Healthy Eating Habits Start Young

January 6, 2011 Theresa Fung

Last week I took my 16 month old daughter to a local indoor amusement park with a few of my cousins who also have young children. We had a great time doing all the “kiddie” rides like the carousel and train. My daughter has never been a picky eater and everyone knows that food is the way to her little heart. So what do most people like to do when they are trying to befriend her? Feed her. She’ll waddle right up to anyone who is eating something with a twinkle in her eyes and her mouth open like a baby bird.

SesameStreet -superfoods - The Unlocked Life blog

Now I believe in letting your kids try most foods — in small quantities. I think that life is pretty boring if your diet consists of mashed peas and carrots; a paediatrician also recommended to me that it’s a good idea to introduce a variety of flavours and textures to your baby early on. There were a few things I’ve been limiting or not allowing such as chips, chocolate, fries, and candy namely junk food, but everything else has been fair game. Well, that day, some family members fed her some Cheetos (her very first time), and countless fries. That night my daughter got very sick (I will spare you the gross details).

During the fun day at the amusement park, I remember seeing a chubby little boy, perhaps 2 or 3 years old, clutching a giant slurpie and sucking back the sugary treat as if there was no tomorrow. Seeing this vision of the little boy served as a warning sign of things to come if my baby were to continue on this junk food path.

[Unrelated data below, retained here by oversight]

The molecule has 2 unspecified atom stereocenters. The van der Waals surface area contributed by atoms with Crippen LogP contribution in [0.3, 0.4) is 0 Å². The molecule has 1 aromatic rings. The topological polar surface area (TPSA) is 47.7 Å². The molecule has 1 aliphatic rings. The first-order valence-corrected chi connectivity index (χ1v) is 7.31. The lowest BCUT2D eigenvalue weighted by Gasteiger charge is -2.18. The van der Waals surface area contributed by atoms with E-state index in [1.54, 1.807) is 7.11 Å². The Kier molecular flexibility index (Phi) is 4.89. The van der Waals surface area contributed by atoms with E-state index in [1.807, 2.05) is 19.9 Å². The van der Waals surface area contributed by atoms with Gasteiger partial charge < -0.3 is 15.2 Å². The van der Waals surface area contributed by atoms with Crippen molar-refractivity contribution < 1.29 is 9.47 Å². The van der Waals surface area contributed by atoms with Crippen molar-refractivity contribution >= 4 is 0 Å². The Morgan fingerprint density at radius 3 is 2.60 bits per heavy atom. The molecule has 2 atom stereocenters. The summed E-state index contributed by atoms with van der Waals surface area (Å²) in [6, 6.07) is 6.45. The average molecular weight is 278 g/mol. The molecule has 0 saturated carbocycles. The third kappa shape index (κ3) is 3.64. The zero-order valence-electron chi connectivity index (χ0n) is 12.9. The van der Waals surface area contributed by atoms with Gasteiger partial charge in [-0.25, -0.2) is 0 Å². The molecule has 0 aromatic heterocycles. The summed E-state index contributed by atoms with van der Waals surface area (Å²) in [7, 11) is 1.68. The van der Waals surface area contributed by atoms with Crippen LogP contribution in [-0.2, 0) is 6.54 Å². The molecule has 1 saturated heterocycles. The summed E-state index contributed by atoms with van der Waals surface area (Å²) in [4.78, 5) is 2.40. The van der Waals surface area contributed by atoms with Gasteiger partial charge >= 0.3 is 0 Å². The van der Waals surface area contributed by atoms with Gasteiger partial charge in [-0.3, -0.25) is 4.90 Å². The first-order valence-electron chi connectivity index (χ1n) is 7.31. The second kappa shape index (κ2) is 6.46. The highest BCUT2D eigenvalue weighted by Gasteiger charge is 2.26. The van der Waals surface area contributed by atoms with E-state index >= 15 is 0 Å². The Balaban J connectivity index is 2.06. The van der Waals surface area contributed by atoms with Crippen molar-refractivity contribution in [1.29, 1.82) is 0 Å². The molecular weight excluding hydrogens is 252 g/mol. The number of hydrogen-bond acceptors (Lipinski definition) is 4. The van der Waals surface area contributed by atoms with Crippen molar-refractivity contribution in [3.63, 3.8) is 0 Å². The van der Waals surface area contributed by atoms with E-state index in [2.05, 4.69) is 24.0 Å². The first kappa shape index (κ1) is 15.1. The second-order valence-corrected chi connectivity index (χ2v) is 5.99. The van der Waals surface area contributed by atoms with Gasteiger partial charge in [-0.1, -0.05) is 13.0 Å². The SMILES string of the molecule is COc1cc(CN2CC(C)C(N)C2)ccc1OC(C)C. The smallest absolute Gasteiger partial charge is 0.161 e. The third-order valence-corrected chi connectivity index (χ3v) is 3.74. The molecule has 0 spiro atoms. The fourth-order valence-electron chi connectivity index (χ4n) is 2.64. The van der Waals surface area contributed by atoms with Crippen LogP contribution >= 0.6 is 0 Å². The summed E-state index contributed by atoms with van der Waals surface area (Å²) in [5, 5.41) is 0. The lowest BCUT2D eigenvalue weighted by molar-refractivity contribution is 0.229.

The Growing Concern of Childhood Obesity

According to Trust for America's Health (TFAH), nearly one third of American children between the ages of 10-17 are considered obese. There are a number of factors that contribute to this: a lack of time on the parents to prepare healthy meals, limited household budgets, and a sedentary lifestyle to name just a few.

There is a term called food insecurity which means that children are not receiving nutritional food due to financial reasons. You know that childhood obesity and nutrition is a growing concern when Sesame Street launches its own group of healthy eating muppets, the Super Foods which consists of broccoli, banana, cheese, and whole grain bread. The Super Foods appeared on a Sesame Street episode in December 2010 where they helped Elmo make better food choices. The characters are also featured in their own video where they help families make smart food choices on a limited budget.

What Can Parents Do?

As a working parent, I know the temptations of grabbing some fast food for dinner over cooking a homemade meal. But nutritional researchers say that one of the best ways to instil healthy eating habits in your little ones is to eat together as a family. The benefits of eating together are:

  • Families make better food choices such as more vegetables, fruit and dairy.
  • It improves communication between family members and develops good memories and a sense of belonging.
  • You end up saving more money as it forces you to do some planning and budgeting.
  • Kids learn how to prepare healthy meals and learn good habits.

One of my favorite things to cook for dinner is actually breakfast food because it’s fast and healthy. I like to make something called eggs in a basket. You take a slice of whole grain bread and lightly butter (or margarine) both sides. Using a cookie cutter, you cut out the center of the bread. Place both pieces of the bread over medium heat, and crack an egg in the “hole.” Flip over both pieces after a couple minutes to brown both sides. Garnish with shredded cheddar, add a side of veggies, and you’re done.

Bon Appetit!

APA Reference
Fung, T. (2011, January 6). Healthy Eating Habits Start Young, HealthyPlace. Retrieved on 2024, July 17 from

Author: Theresa Fung

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